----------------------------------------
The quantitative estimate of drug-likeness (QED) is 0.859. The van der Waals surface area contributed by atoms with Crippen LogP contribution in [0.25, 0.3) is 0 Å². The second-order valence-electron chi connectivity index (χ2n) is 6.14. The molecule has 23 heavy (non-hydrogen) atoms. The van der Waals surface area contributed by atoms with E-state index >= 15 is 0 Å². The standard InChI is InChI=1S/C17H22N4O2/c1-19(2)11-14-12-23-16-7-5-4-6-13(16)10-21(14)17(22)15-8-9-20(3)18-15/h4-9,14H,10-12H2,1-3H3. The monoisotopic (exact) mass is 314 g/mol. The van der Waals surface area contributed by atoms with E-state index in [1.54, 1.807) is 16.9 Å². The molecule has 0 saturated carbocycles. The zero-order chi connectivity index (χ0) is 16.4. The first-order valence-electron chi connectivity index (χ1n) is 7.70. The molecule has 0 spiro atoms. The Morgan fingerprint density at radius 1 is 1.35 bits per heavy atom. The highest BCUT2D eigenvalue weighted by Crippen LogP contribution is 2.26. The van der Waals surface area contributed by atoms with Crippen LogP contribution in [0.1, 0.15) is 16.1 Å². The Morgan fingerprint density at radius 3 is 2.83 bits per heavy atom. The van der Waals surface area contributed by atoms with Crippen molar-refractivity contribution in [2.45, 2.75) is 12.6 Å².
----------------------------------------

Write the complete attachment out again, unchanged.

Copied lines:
The quantitative estimate of drug-likeness (QED) is 0.859. The van der Waals surface area contributed by atoms with Crippen LogP contribution in [0.25, 0.3) is 0 Å². The second-order valence-electron chi connectivity index (χ2n) is 6.14. The molecule has 23 heavy (non-hydrogen) atoms. The van der Waals surface area contributed by atoms with E-state index >= 15 is 0 Å². The standard InChI is InChI=1S/C17H22N4O2/c1-19(2)11-14-12-23-16-7-5-4-6-13(16)10-21(14)17(22)15-8-9-20(3)18-15/h4-9,14H,10-12H2,1-3H3. The monoisotopic (exact) mass is 314 g/mol. The van der Waals surface area contributed by atoms with E-state index in [1.54, 1.807) is 16.9 Å². The molecule has 0 saturated carbocycles. The zero-order chi connectivity index (χ0) is 16.4. The first-order valence-electron chi connectivity index (χ1n) is 7.70. The molecule has 0 spiro atoms. The Morgan fingerprint density at radius 1 is 1.35 bits per heavy atom. The highest BCUT2D eigenvalue weighted by Crippen LogP contribution is 2.26. The van der Waals surface area contributed by atoms with Crippen LogP contribution in [0.1, 0.15) is 16.1 Å². The Morgan fingerprint density at radius 3 is 2.83 bits per heavy atom. The van der Waals surface area contributed by atoms with Crippen molar-refractivity contribution in [2.45, 2.75) is 12.6 Å².